09
Feb
2017

Ultrawide 21:9 on Linux – LG 29UM68-P Review

Well well it has been a long time! I should really be writing more on this blog… Anyway! On with the show…

I’ve become rather… fed up of my old 1440×900 monitor by Samsung. In fact, it was the Samsung 953bw. I liked it for a number of reasons:

  • It had a 75Hz refresh rate – nice for gaming
  • The input response time was very good – 2ms made it a decent gaming monitor
  • It was widescreen… okay yes this isn’t that big a deal, but the screen I had before that one was 1280×1024, so it was an upgrade!
  • It had VGA and DVI in – and I even could run it from a HDMI <> DVI cable
  • It was cheap. £50 off eBay. No worries.

That was a few years ago now. I have freed myself from the constraints of small PC monitors and resolutions…

…I got myself an LG 29UM68-P. Yah, badass.

This thing is nearly three feet wide. I had some concerns about the size – but it turns out that this fits perfectly on my new desk. There are some things about this that I immediately like:

  • It uses an IPS panel – the colours are so much better (>99% SRGB)
  • The backlight is actually even (a problem on my old monitor)
  • It has one DisplayPort input, and two HDMI inputs. This is great for me – I have a few Raspberry Pi’s kicking about and…
  • …I can use Picture-In-Picture (PIP) to have my PC on one side and the Pi on the other, with 1280×1080 resolution each.
  • It has FreeSync support – something I will be using in the future when I upgrade my GPU.
  • The menu is easy to use and quick to get at all the settings for things like Game Mode.
  • The 5ms input response rate is pretty good, though I can tell it is a tad slower than the old 2ms. Not by much though, only a tad. Not enough to put my somewhat mediocre gaming skills to the test.
  • So much room for activities!

Now I know what you’re all thinking… maan this is only 2560×1080! 3840×1440 is where it’s at for Ultrawide 21:9 ratios!

To that I say: nay nay! For I have some reasons:

  • At 2560×1080 on this size panel, the pixel ratio is ~96 DPI. More on this below…
  • I can actually run games on it with a modest GPU
  • I don’t have a 4K capable Blu-Ray player, – so as far as media consumption goes, the 1080p vertical resolution is spot on.

So, to elaborate on the 96 DPI – this lets me run Windows and Linux with no scaling. Though it is getting better, Windows DPI scaling has many issues. On the Linux side of things, I can only find scaling levels that are whole integer numbers (1x, 2x, 3x…) – this is a bit of a pain since 1x on a high-res monitor is too small and 2x is often too large. Forget about 3x unless you’re running like 8K or something…

More about Linux – I am running Linux Mint 17.3 “Rosa”, based off Ubuntu 14.04 LTS. I had my concerns since I am running a relatively older version of Linux, but I was surprised when I booted the PC for the first time that everything worked immediately. I mean, not even any X config file editing, no going into the Nvidia control panel – it just worked. And no scaling required!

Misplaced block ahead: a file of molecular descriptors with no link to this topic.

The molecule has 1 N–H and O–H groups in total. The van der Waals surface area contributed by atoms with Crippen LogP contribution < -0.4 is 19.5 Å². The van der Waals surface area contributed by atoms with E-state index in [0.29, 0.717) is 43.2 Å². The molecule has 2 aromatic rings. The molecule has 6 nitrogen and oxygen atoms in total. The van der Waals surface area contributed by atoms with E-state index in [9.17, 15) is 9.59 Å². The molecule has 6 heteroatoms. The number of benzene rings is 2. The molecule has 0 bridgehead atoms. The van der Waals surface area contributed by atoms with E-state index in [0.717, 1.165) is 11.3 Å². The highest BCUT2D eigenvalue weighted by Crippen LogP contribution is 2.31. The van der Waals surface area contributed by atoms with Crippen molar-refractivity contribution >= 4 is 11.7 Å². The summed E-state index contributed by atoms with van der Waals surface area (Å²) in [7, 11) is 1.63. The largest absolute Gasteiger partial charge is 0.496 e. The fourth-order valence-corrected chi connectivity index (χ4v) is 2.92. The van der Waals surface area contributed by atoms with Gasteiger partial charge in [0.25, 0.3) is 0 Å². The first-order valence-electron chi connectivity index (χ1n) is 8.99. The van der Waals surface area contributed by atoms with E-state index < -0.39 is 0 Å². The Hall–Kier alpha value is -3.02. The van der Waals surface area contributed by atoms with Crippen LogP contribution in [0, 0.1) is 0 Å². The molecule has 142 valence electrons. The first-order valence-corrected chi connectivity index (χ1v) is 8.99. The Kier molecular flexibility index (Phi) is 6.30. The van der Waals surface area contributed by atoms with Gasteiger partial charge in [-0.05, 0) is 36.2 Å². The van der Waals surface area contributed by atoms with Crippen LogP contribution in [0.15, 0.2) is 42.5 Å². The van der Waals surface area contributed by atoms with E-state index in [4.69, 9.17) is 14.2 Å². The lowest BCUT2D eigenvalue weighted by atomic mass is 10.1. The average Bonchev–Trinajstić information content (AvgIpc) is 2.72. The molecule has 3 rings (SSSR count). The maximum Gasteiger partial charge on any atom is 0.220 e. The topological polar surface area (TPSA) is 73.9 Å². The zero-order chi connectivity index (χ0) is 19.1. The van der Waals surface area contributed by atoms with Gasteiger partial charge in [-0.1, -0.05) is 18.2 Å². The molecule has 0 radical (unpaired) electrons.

Gaming was a great experience – though I did have one or two games flat out not even recognise the wide aspect ratio, the ones that did work were simply glorious. I mean, check out Civ V BE!

Looking good I think!

I am using DisplayPort to run the monitor, though to get 75Hz I had to “overclock” it using the Nvidia Control panel in Windows. Its unfortunate that the 75Hz option isn’t just available as any other resolution is. I don’t really game much on Linux so I have left it at 60Hz – maybe I should figure out how to get it to 75… if I manage it I will post how I did it!

I do have a couple of nit-picks about the monitor however:

  • Glossy black is nice and all, but a bit fingerprinty IMHO.
  • The stand is a bit basic. You only get tilt control, that is it. It has a VESA mount though so you can put a better stand on.
  • The menu is controlled by a joystick. It is also the power button. Why LG, why?
  • You don’t get a DisplayPort cable in the box. Seriously. You get bundled a HDMI cable instead.
  • The power brick uses one of these:

Image result for laptop power cord

That’s about all I can think about for this monitor. It’s simply a well priced, great performing panel for the average gamer and user. I love being able to actually use complex software like video editing packages with plenty of space to manage work. It’s not going to be fast enough for a professional CS:GO gamer who need sub 1ms response times, but that’s not what I got this panel for. I got it for everyday use, watching films at glorious 21:9 cinematic scale and playing games. It meets those expectations extremely well – I give it a solid 9/10. LG, good show!

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{4 Responses to “Ultrawide 21:9 on Linux – LG 29UM68-P Review”}

  1. In Linux can you have 2 (virtual) monitors side by side, just like you get in Windows? Thanks.

    Andre
  2. I ordered one of these (29UM68-P) and it should arrive in a day or two.

    Do the downloadable “on screen controls” work in linux?

    mic van weede

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